The sewer project could be back on track for next year.
WARREN -- Trumbull County commissioners have approved a $1 purchase agreement to buy a sewer treatment plant at the shuttered Kraft dairy products factory in Kinsman Township.
If a funding snag can be overcome, that plant on Burnett-East Road could provide the solution to sewage problems that cause a bad smell in the township center and concern for the Ohio EPA.
Acquiring the former Kraft Foods Wastewater Treatment Plant from Smearcase LLC, Andover, would dramatically reduce the cost of bringing sewers to Kinsman, which is far from county-owned sewer lines.
There are about 2,000 residents in Kinsman. The township center is one of about two dozen county places dubbed "unsewered areas of concern" by the Ohio Environmental Protection Agency.
The Kraft factory had turned milk into yogurt, cottage cheese and other products, employing about 60 people until ceasing operations last year.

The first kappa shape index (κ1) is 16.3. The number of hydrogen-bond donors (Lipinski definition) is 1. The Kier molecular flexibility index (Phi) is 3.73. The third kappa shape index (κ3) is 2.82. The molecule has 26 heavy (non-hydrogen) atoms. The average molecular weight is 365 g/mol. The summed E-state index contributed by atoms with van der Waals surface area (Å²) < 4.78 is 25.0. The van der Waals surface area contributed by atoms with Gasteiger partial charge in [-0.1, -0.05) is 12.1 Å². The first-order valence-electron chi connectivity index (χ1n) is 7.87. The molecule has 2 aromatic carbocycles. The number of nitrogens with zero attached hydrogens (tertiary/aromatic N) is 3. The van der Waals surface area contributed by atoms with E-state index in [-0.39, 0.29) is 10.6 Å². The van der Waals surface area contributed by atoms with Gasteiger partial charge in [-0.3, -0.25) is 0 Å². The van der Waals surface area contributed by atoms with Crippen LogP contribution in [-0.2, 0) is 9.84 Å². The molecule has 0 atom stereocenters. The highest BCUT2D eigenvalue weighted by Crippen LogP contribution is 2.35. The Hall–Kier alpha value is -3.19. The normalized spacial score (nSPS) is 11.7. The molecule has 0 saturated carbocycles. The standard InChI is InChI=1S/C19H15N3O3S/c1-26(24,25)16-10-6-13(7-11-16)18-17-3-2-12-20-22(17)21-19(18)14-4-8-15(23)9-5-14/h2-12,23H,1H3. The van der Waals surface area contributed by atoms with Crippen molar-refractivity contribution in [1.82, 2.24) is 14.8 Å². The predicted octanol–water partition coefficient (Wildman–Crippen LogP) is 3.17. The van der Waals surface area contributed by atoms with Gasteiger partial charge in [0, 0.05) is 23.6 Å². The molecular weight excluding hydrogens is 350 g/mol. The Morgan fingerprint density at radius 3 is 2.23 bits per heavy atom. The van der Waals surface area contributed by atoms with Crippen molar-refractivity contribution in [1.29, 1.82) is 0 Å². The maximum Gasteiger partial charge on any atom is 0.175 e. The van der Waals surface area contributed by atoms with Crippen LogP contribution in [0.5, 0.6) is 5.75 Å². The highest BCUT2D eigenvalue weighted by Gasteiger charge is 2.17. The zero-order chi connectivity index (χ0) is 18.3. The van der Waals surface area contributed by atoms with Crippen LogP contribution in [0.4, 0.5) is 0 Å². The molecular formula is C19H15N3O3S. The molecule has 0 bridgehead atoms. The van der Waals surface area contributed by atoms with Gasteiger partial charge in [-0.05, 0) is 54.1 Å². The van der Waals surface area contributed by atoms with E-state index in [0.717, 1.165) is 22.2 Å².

Putting pipes in the ground to deliver the waste from homes to the treatment plant would cost about $5 million, county Sanitary Engineer Newbrough has said. Grants may reduce the cost to about $2 million, which would be charged to system users on utility bills, he said.
Alan Knapp, county planning commission director, said this week that the U.S. Department of Agriculture has notified the county that a $190,000 grant for the Kinsman sewer project won't be funded because of federal budget cuts.
Thursday, however, he said the office of U.S. Rep. Steven C. LaTourette, R-14th, told him the project could be back on track for next year. LaTourette's district includes seven northern townships in Trumbull County.
"It delays the project, but they're saying the funds would be available," Knapp said.
Commissioners in February authorized a pre-application for a $400,000 grant from the U.S. Economic Development Administration for phase one of the project. The $400,000 EDA grant was supposed to free up $190,000 from the USDA and $90,000 from the county's revolving loan fund.
The project would include a sanitary sewer along Burnett East Road to state Route 5.
Knapp cautioned that it remains to be seen if the $400,000 EDA grant will still be available a year later.